Malaysia has been finalising its competition law with its possible introduction into parliament in 2010. This development coincides with increasing cooperation amongst ASEAN members as they seek to promote competition policy reforms across the ASEAN region by 2015.

The activity has gone beyond law reform. Many countries like China, India and Indonesia have over the past year taken steps to implement their competition laws with the establishment of new guidelines. Following the introduction of the Anti-Monopoly Law in 2008, Chinese competition authorities have issued a number of guidelines outlining the approach to anti-competitive conduct.

In particular, the Ministry of Commerce (MOFCOM) has detailed its merger control procedures under the 2008 Anti-Monopoly Law, and State Administration of Industry and Commerce (SAIC) has published draft guidelines on abuse of dominance and monopolistic agreements. In addition, the National Development and Reform Council (NDRC) released draft regulations for dominant companies' pricing practices, including 'worrisome' provisions on excessive pricing.

Indonesia last year introduced a new regulation for merger and acquisitions. This new regulation and the accompanying guideline will put the Business Competition Supervisory Commission (KPPU), as regulator, in a position to deal effectively with consolidation concerns in the Indonesian market.

After resolving a number of technical issues with the implementation of its competition law, the Competition Commission of India (CCI) has taken important steps in implementing the Competition Act 2002. The CCI, launched in March 2009, now has a full-time chairman and is going full steam ahead.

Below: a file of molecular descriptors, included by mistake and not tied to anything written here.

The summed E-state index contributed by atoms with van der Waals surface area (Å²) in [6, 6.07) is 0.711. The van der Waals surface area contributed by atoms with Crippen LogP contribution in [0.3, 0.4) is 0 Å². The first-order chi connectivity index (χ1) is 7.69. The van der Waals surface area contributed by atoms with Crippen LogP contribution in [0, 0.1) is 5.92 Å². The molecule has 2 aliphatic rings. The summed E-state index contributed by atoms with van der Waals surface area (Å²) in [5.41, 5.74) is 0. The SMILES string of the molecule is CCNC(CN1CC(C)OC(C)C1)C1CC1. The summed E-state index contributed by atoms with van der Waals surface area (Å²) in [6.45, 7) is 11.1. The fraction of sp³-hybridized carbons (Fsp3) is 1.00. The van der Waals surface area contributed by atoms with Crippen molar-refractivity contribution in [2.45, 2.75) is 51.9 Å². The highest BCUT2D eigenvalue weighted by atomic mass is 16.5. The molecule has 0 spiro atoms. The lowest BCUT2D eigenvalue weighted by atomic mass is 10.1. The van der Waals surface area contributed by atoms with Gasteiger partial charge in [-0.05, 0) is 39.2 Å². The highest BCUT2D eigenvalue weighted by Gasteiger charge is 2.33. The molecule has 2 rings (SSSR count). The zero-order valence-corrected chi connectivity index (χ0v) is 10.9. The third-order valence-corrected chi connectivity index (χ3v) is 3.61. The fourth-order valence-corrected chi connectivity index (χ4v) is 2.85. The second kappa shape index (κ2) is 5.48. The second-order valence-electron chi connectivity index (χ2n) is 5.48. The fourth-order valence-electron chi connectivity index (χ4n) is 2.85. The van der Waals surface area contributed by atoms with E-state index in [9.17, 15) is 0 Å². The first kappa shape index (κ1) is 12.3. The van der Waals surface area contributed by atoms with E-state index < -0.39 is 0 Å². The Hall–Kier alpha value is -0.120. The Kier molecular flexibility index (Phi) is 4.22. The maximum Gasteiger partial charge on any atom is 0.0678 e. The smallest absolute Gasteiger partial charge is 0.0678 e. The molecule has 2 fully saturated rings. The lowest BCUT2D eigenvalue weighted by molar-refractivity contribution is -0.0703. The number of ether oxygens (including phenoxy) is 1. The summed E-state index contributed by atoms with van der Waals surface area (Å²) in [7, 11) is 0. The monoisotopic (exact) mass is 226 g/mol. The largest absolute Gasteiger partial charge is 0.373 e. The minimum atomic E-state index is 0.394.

Apart from competition reform, countries have also been very busy with enforcement against both high-tech and low-tech companies, inside and outside the financial sector. The breadth of enforcement is a strong indicator that competition agencies have been very active.

Several countries have initiated enforcement actions for the first time. Singapore's competition law came into force in January 2006 and last year took it took its first infringement decision against a company for price fixing. The Competition Commission fined 16 coach operators and their trade association for fixing the price of tickets. India, Pakistan and Vietnam over the past year have all taken on significant competition cases, which continue to consolidate the development of competition law in those countries.

Pakistan's antitrust regulator began assessing the prevalence of collusion in 15 industries, including sugar, cement and automobiles, and imposed penalties amounting to A$93 million on 20 cement manufacturers involved in cartels.

India's Monopolies and Restrictive Trade Practices Commission (MRTPC) launched a probe against 10 cellular service providers, including state-owned ones, for allegedly charging customers for short messages (SMSs) that were not delivered.

China's merger regime is continuing to deal with challenging competition matters despite its relatively short existence. In its first case, MOFCOM blocked Coca-Cola's proposal to acquire Chinese Huiyuan Juice Group saying it would have an adverse impact on competition. Despite a revision of the proposal, MOFCOM did not allow the merger.

MOFCOM also dealt with a number of other significant international mergers, which included imposing conditions on plastics company Mitsubishi Rayon in its acquisition of UK-based Lucite International Group Ltd, claiming the deal raised anti-competitive concerns because the combined company would have a 64 per cent market share in China for methyl methacrylate. Following an antitrust review, MOFCOM also approved the proposal of US carmaker General Motors to buy part of Delphi Corp.

In Australia, the federal court this year ordered Singapore-based APRIL Fine Paper Trading Pte Ltd, and a related company, APRIL International Marketing Services Australia Pty Ltd, to pay penalties totalling A$4 million for breaching the price-fixing provisions.